So it came to pass that I worked the summer of 1965 at a camp down the road in Landgrove, where I earned $15 a week as an untrained and largely unsupervised counselor. (That I was temperamentally unsuited for the job goes without saying.) That September my mother drove me to Hickory & Tweed over in Armonk, NY, where I acquired, with my own money, Rossignol Stratos mounted with Look bindings. I was ready to learn ski racing under the tutelage of Peter Quackenbush McKee, a professor and my housemaster at Andover who immediately recognized my complete lack of talent. Quite a disappointment, considering that brother Robin was regularly anointed as Skimeister after our combined Nordic/Alpine events.

Trying to live up to the promise of my wonderful new skis and my brother’s legacy of excellence, I vaulted, jean-Claude Killy style, out of the start of my first slalom, instantly came out of both heels and wrapped myself ignominiously around the first gate.

McKee’s half-hearted attempts to instruct me in Nordic event skills were seeds that fell on fallow ground. In my first meet at Yale, I was used to slicken the track on the 30-meter hill at St. Michael’s, near Burlington. On my one practice jump, I was still trying to stretch out over my skis when I landed, driving me face first into the crunchy hill, shattering my goggles.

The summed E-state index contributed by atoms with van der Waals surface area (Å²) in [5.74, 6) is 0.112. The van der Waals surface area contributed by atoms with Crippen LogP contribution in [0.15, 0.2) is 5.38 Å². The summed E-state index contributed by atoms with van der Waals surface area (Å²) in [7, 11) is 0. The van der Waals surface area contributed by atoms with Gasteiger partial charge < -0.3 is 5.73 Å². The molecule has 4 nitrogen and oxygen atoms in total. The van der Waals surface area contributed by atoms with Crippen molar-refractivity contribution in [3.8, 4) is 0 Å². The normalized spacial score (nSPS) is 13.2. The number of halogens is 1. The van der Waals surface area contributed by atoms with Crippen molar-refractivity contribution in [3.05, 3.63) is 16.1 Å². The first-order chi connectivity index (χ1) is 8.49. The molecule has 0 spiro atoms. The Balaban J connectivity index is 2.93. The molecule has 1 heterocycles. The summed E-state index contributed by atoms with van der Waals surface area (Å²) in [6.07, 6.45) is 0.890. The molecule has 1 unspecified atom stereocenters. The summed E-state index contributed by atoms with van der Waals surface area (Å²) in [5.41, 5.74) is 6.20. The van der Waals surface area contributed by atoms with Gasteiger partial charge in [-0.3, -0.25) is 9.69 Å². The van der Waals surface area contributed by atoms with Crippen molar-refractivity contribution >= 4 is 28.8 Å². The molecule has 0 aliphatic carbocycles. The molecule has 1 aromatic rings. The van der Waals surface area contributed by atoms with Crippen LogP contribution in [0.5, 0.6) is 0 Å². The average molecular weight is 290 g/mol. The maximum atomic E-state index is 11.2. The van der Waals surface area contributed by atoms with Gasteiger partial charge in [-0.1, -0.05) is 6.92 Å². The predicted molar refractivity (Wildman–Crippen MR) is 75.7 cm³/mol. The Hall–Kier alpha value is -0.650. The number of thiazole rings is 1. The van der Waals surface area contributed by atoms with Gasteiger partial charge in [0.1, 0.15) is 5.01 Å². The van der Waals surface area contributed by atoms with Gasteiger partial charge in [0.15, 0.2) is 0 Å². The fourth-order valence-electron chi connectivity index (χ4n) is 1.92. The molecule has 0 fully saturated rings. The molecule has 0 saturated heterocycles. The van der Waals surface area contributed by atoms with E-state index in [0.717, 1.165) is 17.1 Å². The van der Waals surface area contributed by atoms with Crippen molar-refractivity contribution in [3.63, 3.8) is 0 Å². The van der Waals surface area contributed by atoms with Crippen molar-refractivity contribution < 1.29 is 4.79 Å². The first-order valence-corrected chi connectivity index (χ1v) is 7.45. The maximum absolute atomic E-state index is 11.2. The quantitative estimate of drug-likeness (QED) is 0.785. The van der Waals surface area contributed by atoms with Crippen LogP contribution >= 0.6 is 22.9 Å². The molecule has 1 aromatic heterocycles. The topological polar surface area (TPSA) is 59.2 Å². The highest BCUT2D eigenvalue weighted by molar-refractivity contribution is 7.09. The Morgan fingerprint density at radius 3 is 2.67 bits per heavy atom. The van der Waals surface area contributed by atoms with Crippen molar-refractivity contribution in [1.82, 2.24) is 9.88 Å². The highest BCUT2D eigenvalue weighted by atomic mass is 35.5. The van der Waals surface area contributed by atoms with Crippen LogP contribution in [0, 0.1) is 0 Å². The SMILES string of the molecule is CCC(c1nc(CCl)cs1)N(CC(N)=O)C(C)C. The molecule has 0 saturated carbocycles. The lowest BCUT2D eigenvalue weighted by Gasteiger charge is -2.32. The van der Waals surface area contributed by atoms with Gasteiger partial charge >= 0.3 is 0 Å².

So when I got back to the start where I was due to inaugurate the meet (lousy jumpers went first, like lambs offered up as a sacrifice to Ullr), my goggles were useless. At the time, I wore lenses so thick they could be used in telescopes. When I reprised my opening effort by leaping 25m before landing with my face between my feet, my glasses dug into the tender flesh near my left eye, leaving a red smear in the snow as I slid to an anticlimactic halt.

The second jumper, in all likelihood no more skilled than I, couldn’t have been enthused to hear that the meet was temporarily halted due to blood in the landing area. At the Burlington hospital I was issued a charge card on admission, as if they knew I would be back. Robin won Skimeister for the umpteenth time and I, mercifully, was never asked to jump again.